Friday, May 28, 2010

William Robert Caddy



[A repeat from last year, but this sort of thing deserves repeating.]



William Robert Caddy

I grew up on Caddy Road in the Lower Mills section of Dorchester (a neighborhood of Boston.) Caddy Road is a small side street off of a side street off of yet another side street.

One year, as a child, I noticed that our street signs were decorated with small American flags as Memorial Day approached. Until that time, I had never given much thought to the name of our street. It was just a street. When I saw the flags, I knew that our street was also a memorial.

I found out, perhaps by doing some research at a library (this was waaaaaaay before The Internet), that our street was named after William Robert Caddy, a war hero. That's all I found out. I didn't know what war, or what he may have done in that war. Nevertheless, I was proud to live on a street that was named after a hero.

A little later on in life, perhaps in my teens, I was in the neighborhood of Wollaston Beach. I found myself in a little park by the beach and I noticed a marker. It read "Caddy Memorial Park".



Yes, it was named after the same fellow. Obviously, he was an exceptional hero. You don't get the Congressional Medal without having displayed great bravery and valor. However, aside from the fact of his death, there was no further information.

Then computers arrived, Google was born, and searching for things - and people - became much easier. I finally found out the story behind the man for whom my street had been named.

Birth: Aug. 8, 1925
Quincy, Norfolk County, Massachusetts, USA
Death: Mar. 3, 1945, Japan

World War II Congressional Medal of Honor Recipient.

Served with Company I, 3rd Battalion, 28th Marines.


On March 3, 1945, in action against the Japanese on Iwo Jima, Caddy, his platoon leader, and his acting platoon sergeant, were advancing against enemy machine gun fire in an isolated sector. Seeking cover from the murderous fire, the three Marines dropped into a shell hole. After several unsuccessful attempts to advance, he and his lieutenant engaged in a hand grenade battle with the defending Japanese. When an enemy missile landed in their hole, he covered it with his body and absorbed the full impact.

The Medal of Honor was presented posthumously to his mother on September 8, 1946.


(From the "Find A Grave" website - http://www.findagrave.com - I also got the photos from there.)

William Robert Caddy is buried at National Memorial Cemetery of the Pacific, Honolulu, Hawaii. He had not yet reached his 20th birthday.



I never met the man, of course, but I lived on his street for 37 years. He is the one I remember every Memorial Day.

Perhaps you have an actual relative or friend who made the ultimate sacrifice for our country. In any case, this Monday, while you enjoy a burger or a hot dog, and perhaps a few cool drinks, would you please take a moment or two to remember a man or woman who made such enjoyments possible for us all?

Thank you.


35 comments:

lime said...

i love that you took the time to research who this man was and that you choose to honor his memory every memorial day. may he rest in peace.

Everyday Goddess said...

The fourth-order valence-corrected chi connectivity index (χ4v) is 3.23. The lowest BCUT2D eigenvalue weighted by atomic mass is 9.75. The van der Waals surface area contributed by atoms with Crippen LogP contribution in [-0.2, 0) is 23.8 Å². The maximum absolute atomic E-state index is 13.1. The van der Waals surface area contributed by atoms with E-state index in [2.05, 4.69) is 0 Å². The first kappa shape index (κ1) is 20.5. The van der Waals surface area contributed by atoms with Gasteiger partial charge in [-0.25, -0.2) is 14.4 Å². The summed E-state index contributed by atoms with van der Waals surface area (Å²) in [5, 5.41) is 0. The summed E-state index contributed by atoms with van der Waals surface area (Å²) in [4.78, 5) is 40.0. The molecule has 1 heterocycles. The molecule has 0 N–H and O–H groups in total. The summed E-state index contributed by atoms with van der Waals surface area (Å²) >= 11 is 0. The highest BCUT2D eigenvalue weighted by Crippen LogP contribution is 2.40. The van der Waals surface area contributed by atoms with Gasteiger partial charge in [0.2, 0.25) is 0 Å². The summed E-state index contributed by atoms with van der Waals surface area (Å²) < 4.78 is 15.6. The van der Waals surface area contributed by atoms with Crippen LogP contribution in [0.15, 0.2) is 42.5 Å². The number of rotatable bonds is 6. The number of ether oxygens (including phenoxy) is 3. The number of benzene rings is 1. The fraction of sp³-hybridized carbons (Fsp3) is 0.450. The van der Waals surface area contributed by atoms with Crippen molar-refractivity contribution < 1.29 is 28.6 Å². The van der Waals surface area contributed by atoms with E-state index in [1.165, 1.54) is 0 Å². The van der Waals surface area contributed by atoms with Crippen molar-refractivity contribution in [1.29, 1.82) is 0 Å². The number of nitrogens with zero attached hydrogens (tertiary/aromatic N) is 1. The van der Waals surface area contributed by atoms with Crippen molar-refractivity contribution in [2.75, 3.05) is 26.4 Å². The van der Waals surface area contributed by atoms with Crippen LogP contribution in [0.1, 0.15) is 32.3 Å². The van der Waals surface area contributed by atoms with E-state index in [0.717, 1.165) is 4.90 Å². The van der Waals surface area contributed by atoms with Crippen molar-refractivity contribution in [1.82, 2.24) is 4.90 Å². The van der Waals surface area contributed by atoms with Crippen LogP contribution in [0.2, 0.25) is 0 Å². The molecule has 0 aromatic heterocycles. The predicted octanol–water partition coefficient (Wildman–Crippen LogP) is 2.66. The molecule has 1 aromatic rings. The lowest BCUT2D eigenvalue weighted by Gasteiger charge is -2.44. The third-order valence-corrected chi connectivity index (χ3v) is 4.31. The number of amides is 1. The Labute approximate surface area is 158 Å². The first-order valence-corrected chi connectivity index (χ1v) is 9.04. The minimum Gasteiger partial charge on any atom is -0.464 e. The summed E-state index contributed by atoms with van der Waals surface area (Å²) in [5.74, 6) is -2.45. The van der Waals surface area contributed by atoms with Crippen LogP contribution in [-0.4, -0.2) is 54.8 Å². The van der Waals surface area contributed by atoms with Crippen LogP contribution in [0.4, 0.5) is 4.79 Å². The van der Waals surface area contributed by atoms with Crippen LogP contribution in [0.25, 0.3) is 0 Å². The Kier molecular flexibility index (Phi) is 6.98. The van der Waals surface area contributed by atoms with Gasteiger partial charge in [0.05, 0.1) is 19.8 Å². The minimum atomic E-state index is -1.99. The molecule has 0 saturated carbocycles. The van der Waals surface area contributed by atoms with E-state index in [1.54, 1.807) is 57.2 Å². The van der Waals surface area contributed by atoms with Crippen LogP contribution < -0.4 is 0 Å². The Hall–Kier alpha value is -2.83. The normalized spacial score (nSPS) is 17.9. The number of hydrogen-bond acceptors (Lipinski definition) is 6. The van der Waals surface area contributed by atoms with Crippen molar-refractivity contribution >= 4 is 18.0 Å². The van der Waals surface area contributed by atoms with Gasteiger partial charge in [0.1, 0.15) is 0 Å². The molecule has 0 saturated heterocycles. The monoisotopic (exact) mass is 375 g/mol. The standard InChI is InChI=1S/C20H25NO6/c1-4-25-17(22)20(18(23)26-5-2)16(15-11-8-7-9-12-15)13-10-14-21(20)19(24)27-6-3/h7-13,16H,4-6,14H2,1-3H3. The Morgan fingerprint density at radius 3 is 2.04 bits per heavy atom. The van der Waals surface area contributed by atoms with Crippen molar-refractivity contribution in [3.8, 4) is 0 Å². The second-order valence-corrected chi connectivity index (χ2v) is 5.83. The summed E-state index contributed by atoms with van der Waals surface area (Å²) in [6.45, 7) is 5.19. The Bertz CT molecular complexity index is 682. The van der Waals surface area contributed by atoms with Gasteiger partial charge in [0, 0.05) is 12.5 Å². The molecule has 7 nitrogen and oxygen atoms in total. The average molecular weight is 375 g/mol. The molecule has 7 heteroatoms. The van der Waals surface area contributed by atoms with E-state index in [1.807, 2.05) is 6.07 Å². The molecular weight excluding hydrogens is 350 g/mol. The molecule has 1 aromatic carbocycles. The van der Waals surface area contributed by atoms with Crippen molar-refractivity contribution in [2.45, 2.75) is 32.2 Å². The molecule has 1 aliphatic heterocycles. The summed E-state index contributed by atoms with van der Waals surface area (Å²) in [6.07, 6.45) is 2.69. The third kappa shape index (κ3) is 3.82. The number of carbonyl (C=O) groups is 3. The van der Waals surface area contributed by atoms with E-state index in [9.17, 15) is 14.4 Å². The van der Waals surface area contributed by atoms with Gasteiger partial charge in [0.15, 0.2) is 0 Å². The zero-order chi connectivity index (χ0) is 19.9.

that's a beautiful tribute! we have so much to be thankful for, and the loss of those so young is unpardonable, in my opinion. when we stop asking youth to correct the ills brought on by myopic age, then we will have a much better world.

Daryl said...

Its fleet week here and so far every uniformed man or woman I have crossed paths with I have thanked for their service ...

Michelle H. said...

I agree with Lime. It was wonderful for you to take the time to find out about Caddy. Not many people would have done such a thing or written such a tribute to a man whom they never met or known their family.

Expat From Hell said...

This was terrific when I read it last year, and really has staying power, SD. Kind of like you, my friend. EFH

Cricket said...

Great post and well worth the repeat - those little signs are everywhere, at least around here. It's too easy to forget they each represent a real person, a real story. Thanks again for bringing yours back to life, in a way.

Cricket said...
This comment has been removed by the author.
Craig said...

Thanks for this, Jim. What a true hero. I'm always a little in awe when I hear of these throwing-yourself-on-a-grenade stories. Greater love hath no man. . .

And I'm a little in awe that it even occurred to you to research the question of how your street got its name. Now you've got me wondering about the various and sundry streets I've lived on. . .

Hey, summer break is nearly upon us; maybe I'll have my kids look it up. . .

Quirkyloon said...

"In any case, this Monday, while you enjoy a burger or a hot dog, and perhaps a few cool drinks, would you please take a moment or two to remember a man or woman who made such enjoyments possible for us all?

Thank you."


Yes I will. And you're welcome. *smile*

Carolina said...

A tragic story. Wonderful idea to pay a tribute to him and to do that every year. It's tragic that dramatic events like this still happen every day. I thought we were supposed to learn something from history.

Chris@Knucklehead! said...

That's awesome of you to have done the research. I remember this one from last year, but it's good to be reminded of the sacrifices others have made in the name of our freedom.

Nineteen years old. Tragic.

slommler said...

What a beautiful tribute. What an heroic act!!!
My father, rest his soul, served with the Navy and went to Iwo Jima. His ship was blown up and he ended up in the water!
He said Iwo Jima was hell on earth.